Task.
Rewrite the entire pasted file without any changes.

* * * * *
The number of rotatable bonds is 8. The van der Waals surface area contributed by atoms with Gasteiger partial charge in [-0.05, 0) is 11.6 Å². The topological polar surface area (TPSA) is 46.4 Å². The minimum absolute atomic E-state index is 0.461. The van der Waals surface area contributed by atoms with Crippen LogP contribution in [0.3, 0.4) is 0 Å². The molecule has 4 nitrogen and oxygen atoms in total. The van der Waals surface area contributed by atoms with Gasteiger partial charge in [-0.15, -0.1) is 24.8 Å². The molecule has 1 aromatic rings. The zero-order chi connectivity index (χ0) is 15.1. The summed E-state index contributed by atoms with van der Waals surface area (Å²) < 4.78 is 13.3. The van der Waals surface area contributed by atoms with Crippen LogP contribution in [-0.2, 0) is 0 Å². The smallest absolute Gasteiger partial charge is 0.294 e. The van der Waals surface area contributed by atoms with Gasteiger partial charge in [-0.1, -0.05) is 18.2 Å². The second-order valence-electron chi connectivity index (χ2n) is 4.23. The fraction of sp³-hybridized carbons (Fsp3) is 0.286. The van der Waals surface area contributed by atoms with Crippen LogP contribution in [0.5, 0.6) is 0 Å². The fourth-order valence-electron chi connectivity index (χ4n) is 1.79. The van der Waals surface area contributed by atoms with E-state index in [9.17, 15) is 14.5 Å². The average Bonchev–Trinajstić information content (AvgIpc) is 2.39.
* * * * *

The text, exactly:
The number of rotatable bonds is 8. The van der Waals surface area contributed by atoms with Gasteiger partial charge in [-0.05, 0) is 11.6 Å². The topological polar surface area (TPSA) is 46.4 Å². The minimum absolute atomic E-state index is 0.461. The van der Waals surface area contributed by atoms with Crippen LogP contribution in [0.3, 0.4) is 0 Å². The molecule has 4 nitrogen and oxygen atoms in total. The van der Waals surface area contributed by atoms with Gasteiger partial charge in [-0.15, -0.1) is 24.8 Å². The molecule has 1 aromatic rings. The zero-order chi connectivity index (χ0) is 15.1. The summed E-state index contributed by atoms with van der Waals surface area (Å²) < 4.78 is 13.3. The van der Waals surface area contributed by atoms with Crippen LogP contribution in [-0.2, 0) is 0 Å². The smallest absolute Gasteiger partial charge is 0.294 e. The van der Waals surface area contributed by atoms with Gasteiger partial charge in [-0.1, -0.05) is 18.2 Å². The second-order valence-electron chi connectivity index (χ2n) is 4.23. The fraction of sp³-hybridized carbons (Fsp3) is 0.286. The van der Waals surface area contributed by atoms with Crippen LogP contribution in [0.5, 0.6) is 0 Å². The fourth-order valence-electron chi connectivity index (χ4n) is 1.79. The van der Waals surface area contributed by atoms with E-state index in [9.17, 15) is 14.5 Å². The average Bonchev–Trinajstić information content (AvgIpc) is 2.39.